Visitors enter the exhibit via a multi-sensory prehistoric undersea environment, inspired by how Fort Worth looked 300 million years ago. They then enter the 4D theater, located in the Devon Energy Theater, to experience the Journey to the Center of Barnett Shale. The six minute show explains how the natural gas found within the shale deposits of the region formed. The science and history of the North Texas shale deposits are brought to life in the 4D experience as guests put on 3D glass and take off to prehistoric times aboard "TimeCraft." Visitors to the exhibit will also learn how the petroleum engineers and geoscientists extracted the natural gas with the help of science and advanced technologies.

Another exhibit within Energy Blast is a seismic vibroseis truck that weighs 50,000 pounds, surrounded by interactive games demonstrating the methodology behind the truck. These seismic vibroseis trucks are used to send sound waves underground up to one and half miles. Geologist then input the seismic data into computers to produce 3D images, allowing them to see exactly where underground formations and gas deposits are located. The seismic vibroseis truck is located just outside of the 4D theater.

Energy Blast also features a drilling apparatus measuring 30 feet tall in the production and exploration area of the exhibit, and full-sized command center "doghouse" where guests can experience a well. Visitors can step into the "doghouse" and watch as a real technician demonstrates how a well is drilled as roughnecks work on the rig floor outside.

The exhibition area culminates with the opportunity for guests to "power" a model city by using critical thinking to decide on the correct combination of energy sources required to power a large city. Visitors will choose from a variety of energy resources, such as hydroelectricity, geothermal, wind, and solar. The message behind the activity is that we will need new energy strategies to meet the long-term, sustainability we will need in the future to maintain our standard of living. Energy Blast ends with "Energy Pioneers," a computer station where guests can learn more about industry innovators.

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3.Cattle Raisers Museum

Cattle Raisers Museum  

The Cattle Raisers Museum, a 10,000 square foot museum within the Fort Worth Museum, aims to tell the story of the cattle industry and preserve its history. Guests begin their journey by learning about the origins and development of ranching as an industry, as well as a cultural phenomenon back in the 1850's. Visitors will then continue their journey of the cattle industry and on to the industry's future. An interactive gallery illustrates both the accomplishments and challenges of the past 150 years of the cattle raisers in Texas and the rest of the Southwest region.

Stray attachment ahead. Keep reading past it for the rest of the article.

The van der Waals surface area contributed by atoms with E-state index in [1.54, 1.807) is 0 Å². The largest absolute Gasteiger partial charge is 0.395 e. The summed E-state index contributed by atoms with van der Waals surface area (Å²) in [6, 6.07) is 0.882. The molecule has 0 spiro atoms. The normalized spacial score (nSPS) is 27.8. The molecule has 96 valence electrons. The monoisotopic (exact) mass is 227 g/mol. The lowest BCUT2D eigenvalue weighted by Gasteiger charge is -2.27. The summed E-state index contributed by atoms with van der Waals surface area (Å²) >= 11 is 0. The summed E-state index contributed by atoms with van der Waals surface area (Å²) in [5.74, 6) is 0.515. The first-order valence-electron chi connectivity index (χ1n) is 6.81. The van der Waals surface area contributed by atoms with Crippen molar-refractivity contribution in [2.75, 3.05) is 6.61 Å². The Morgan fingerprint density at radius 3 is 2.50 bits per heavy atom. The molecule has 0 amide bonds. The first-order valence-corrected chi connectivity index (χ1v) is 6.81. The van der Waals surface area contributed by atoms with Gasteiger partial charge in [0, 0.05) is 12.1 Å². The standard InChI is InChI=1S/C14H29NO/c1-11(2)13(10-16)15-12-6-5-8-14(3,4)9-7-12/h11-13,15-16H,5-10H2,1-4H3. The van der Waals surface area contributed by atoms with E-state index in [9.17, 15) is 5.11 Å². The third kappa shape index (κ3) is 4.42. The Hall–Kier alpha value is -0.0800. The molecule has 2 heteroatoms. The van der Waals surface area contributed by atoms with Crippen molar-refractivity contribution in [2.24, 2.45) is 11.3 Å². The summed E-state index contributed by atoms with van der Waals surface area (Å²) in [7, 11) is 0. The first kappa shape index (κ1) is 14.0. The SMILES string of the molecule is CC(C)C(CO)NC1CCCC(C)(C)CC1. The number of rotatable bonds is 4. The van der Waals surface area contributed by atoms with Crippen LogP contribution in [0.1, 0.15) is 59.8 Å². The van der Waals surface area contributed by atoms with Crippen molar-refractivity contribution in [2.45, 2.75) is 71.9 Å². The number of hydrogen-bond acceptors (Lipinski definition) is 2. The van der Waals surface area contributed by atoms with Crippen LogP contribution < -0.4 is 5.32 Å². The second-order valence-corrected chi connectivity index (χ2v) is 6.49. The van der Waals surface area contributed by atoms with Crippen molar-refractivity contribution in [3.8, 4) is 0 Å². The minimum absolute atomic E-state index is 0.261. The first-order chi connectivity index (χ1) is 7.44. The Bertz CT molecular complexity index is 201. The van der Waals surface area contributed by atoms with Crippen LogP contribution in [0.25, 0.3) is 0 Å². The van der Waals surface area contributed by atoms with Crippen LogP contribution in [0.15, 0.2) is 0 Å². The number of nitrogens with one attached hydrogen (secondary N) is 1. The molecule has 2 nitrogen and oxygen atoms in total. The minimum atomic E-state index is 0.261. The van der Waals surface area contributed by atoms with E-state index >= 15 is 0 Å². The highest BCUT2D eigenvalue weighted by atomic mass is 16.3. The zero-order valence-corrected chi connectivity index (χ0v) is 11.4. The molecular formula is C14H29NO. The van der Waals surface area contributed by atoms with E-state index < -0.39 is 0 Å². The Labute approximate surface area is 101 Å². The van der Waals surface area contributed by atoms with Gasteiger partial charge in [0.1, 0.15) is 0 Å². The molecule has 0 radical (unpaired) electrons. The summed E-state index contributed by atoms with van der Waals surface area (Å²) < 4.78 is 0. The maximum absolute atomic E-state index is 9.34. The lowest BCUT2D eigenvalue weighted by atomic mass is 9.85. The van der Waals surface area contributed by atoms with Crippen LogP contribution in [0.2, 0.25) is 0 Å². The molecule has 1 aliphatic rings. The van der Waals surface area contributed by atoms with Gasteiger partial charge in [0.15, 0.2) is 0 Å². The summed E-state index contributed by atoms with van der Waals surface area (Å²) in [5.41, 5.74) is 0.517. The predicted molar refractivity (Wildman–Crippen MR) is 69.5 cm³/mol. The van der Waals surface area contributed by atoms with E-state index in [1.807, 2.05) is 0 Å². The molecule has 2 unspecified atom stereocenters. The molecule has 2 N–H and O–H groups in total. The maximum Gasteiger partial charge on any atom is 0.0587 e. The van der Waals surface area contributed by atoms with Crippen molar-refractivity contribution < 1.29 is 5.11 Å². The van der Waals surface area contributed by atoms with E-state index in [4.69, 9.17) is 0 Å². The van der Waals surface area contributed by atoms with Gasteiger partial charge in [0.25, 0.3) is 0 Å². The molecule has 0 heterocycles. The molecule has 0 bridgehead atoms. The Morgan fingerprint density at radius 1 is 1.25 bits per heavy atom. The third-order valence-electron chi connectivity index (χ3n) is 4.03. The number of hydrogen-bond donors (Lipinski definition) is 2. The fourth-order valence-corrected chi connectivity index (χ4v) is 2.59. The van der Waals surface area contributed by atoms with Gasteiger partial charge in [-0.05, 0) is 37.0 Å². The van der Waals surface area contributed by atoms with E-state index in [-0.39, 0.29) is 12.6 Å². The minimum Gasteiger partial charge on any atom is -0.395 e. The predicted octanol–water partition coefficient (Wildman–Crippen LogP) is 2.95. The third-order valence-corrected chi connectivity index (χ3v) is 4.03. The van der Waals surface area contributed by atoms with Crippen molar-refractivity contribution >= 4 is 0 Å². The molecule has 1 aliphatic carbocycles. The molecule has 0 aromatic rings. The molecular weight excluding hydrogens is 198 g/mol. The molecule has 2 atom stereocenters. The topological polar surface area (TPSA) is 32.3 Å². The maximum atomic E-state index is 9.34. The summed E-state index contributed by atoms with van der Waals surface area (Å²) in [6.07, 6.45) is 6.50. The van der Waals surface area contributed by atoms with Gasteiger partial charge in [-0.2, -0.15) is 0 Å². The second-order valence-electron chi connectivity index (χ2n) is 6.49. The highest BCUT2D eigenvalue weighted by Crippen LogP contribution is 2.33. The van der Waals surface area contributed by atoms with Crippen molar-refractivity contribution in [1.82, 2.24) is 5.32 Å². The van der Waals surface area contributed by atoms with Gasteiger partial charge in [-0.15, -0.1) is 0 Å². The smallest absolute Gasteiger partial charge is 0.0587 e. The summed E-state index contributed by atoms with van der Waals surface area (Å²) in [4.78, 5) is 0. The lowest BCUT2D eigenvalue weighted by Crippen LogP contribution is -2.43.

The Trail Mural, located near the museum's entrance, is a giant curved mural of Tom Gilleon's Goodnight Loving Trail. The mural's images transition from a thunderstorm to a hot day on the prairie. It features a soundscape of lowing cattle, jingling spurs, Blue's Bell, and plodding hooves that help make the experience complete. Early achievements and difficulties from 1850 to 1890 are featured in The Open Range Trail, such as the invention of barbed wire and rounding up cattle on the open range. This exhibit area also features the Ride-A-Long Roundup. Visitors can mount one of four interactive horses equipped with computer screens for a ride to test the horse's skill at driving cattle on an open range. There is a 5th horse that is stationary for those who aren't able to experience the simulated ride. The horses face a mural depicting the Charles Goodnight trail.

The New Horizons Trail showcases the growth and expansion of the cattle industry from 1890 to 1940,, as well as the hardships faced during the Great Depression. Activities in the space include branding games, the Cattle Car Theater, and "Run-A-Ranch," where guests can build and manage their very own virtual ranch. A computer takes a guest's choices and plots how his or her ranch would fare in the early days of cattle raising over a year's time.

The Vision Trail highlights the industry's modern innovations and more efficient ways of bringing cattle to market from 1940 to 2000. The exhibit tells the story of the rise of "mom and pop" style cattle raising operations thanks to modern transportation. The Digital Trail demonstrates how technology and innovation took the cattle industry into the 21st century. The exhibit features the nutritional qualities of beef, as well as a list of products made from cattle that are used in daily life. Current innovations showcased include virtual fences, GPS tracking, and the bovine genome project.

9/11 Tribute Exhibit

The centerpiece of the 9/11 Tribute exhibit is a full-fa├žade panel called N-101 that once supported floors 101-103 of the World Trade Center's North Tower. The beam was located two stories above the middle of the impact zone. N-101 is made up of three steel columns that are bolted together. At three stories high, it is the largest artifact from the World Trade Center in Texas.

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1600 Gendy St, Fort Worth, TX 76107, Phone: 817-255-9300

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Things to Do in Texas: The Fort Worth Museum of Science and History